Interviewing for Front-End Engineers

Removing Duplicate Strings Exercise

Jem Young

Jem Young

Interviewing for Front-End Engineers

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The "Removing Duplicate Strings Exercise" Lesson is part of the full, Interviewing for Front-End Engineers course featured in this preview video. Here's what you'd learn in this lesson:

Students are instructed to create a function that removes duplicate values from a string. Jem answers some questions that clarify what the solution should look like.


Transcript from the "Removing Duplicate Strings Exercise" Lesson

>> All right, next problem. I've got this problem with duplicate strings. I've got too many strings. So what I need you to do is create a function that takes a string, returns a new string with duplicates remove. So my test case for this is a test string. And I want you to create a function that takes in a string and just removes all the duplicates.

So it should return this is a test string, or something along those lines. And this one is a little trickier, so I'll say ten minutes on this one. And remember those methods we used earlier, they'll be really helpful here.
>> So questions, is this only for words that are the same that are next to each other?

Or if there was another is in that sentence, it should remove two of them and just leave one?
>> Great question. Yes, that's a great question you would ask. Yes, it doesn't matter what the position is. It should only have one unique value. In fact I would call this unique values or duplicate strings.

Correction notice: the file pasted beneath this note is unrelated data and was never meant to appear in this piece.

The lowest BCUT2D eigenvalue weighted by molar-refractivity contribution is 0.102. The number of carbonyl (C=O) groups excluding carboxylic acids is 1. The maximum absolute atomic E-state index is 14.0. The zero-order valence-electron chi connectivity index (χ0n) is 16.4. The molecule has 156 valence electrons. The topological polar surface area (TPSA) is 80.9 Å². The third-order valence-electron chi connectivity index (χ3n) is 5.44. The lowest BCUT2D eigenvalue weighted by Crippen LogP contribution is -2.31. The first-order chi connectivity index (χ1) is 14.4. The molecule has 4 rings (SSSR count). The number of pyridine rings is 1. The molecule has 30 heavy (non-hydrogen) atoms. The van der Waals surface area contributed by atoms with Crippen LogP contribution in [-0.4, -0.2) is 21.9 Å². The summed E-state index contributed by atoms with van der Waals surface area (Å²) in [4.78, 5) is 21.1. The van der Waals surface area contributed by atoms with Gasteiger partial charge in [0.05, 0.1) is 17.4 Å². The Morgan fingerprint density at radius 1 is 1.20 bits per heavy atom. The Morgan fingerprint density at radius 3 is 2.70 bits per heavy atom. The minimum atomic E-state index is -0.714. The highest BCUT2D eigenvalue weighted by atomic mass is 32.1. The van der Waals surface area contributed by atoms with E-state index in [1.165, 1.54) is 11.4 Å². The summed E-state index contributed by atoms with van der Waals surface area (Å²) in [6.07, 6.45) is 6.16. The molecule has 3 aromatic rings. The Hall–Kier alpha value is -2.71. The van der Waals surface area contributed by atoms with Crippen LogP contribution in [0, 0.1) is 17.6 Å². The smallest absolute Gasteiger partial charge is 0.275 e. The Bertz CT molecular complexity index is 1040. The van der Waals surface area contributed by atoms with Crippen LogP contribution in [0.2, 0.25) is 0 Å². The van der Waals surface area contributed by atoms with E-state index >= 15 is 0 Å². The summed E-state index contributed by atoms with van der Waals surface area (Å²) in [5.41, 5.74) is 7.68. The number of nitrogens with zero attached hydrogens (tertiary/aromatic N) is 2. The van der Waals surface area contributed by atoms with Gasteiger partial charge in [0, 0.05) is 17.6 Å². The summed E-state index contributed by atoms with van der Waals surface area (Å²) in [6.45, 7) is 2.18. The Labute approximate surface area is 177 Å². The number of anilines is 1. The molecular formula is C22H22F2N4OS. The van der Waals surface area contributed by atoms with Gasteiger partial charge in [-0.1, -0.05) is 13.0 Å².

So I could do the same thing with numbers if I wanted to kind of give it a way too much, yes?
>> Capitalization matters like uppercase this and lowercase this, would they be the same string or would they be too unique?
>> Good question, I'm gonna say they're unique but in terms of solving this I wouldn't care as much.

But I love that question that means you're already thinking ahead, yes?
>> Can you always remove the first occurrence of the duplicate or do you leave the first occurrence and remove the things after that?
>> Great question, it doesn't matter. This one is more of an open ended-

>> This one it doesn't matter I guess.
>> Yeah, this is more of an open ended question. And I'll say this, in general the interviewer probably is gonna give you test cases. They'll just say create a function that takes string and returns a new string with duplicates removed.

I'm giving you test cases because I'm a nice person, but if you're on a whiteboard, they're probably not gonna do that for you.

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